In 1968, Jimi Hendrix and his manager Michael Jeffery bought a newly defunct nightclub called The Generation located at 52 W 8th Street in New York’s Greenwich Village — a venue that Hendrix had frequented for impromptu performances and late-night jam sessions. The Generation had been known for live acts as diverse and legendary as Big Brother & the Holding Company, B.B. King, Chuck Berry, Dave Van Ronk, and Sly & the Family Stone. Instead of renaming the club and continuing with the live venue business model (Jimi’s original vision for the project), advisors Eddie Kramer and Jim Marron convinced Hendrix to convert the space into a professional recording studio. Architect, John Storyk, designed each structural detail, and from there the origins of New York’s famed Electric Lady was born. It would be the only artist-owned recording studio in existence at the time.
On August 26th, 1970, Hendrix hosted the grand opening of his psychedelic studio lair to fellow musicians and friends. Guests included Steve Winwood, Eric Clapton, Ron Wood, and Patti Smith.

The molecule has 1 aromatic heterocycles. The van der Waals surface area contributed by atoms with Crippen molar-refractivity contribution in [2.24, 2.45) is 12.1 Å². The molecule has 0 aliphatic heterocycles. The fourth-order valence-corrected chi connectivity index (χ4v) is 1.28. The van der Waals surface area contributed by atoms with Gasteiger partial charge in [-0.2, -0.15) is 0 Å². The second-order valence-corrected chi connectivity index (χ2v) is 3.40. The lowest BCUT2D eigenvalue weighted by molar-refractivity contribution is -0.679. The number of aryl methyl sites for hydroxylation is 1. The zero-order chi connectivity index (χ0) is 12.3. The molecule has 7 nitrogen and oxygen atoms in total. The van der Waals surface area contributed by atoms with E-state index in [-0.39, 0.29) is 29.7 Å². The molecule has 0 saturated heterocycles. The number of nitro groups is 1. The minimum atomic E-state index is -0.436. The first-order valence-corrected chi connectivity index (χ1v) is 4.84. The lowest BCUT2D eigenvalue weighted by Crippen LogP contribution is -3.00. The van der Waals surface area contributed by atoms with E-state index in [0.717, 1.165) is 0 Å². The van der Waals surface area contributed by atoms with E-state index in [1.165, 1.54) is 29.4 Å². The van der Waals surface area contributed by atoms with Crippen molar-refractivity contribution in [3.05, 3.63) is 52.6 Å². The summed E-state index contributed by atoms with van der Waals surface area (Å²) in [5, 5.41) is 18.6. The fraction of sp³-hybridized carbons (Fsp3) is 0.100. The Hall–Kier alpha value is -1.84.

“I put on my straw hat and walked downtown, but when I got there, I couldn’t bring myself to go in,” recalls Patti Smith in her award winning memoir, Just Kids. “By chance, Jimi Hendrix came up the stairs and found me sitting there like some hick wallflower and grinned.
“He spent a little time with me on the stairs and told me his vision of what he wanted to do with the studio. He dreamed of amassing musicians from all over the world in Woodstock and they would sit in a field in a circle and play and play. It didn’t matter what key or tempo or what melody, they would keep on playing through their discordance until they found a common language. Eventually they would record this abstract universal language of music in his new studio.
“’The language of peace. You dig?’ I did.”
Today, Electric Lady Studios is made famous by Jimi Hendrix and classic 70s sessions with The Rolling Stones, Led Zeppelin, Stevie Wonder, David Bowie, and Patti Smith, among others, and maintains its reputation as the most hallowed grounds for recorded music. It is the oldest working and thriving recording studio in New York City.
Recent projects include: Bleachers, Frank Ocean, St. Vincent, Adele, Japanese Breakfast, Jon Batiste, Clairo, Taylor Swift, and Lorde.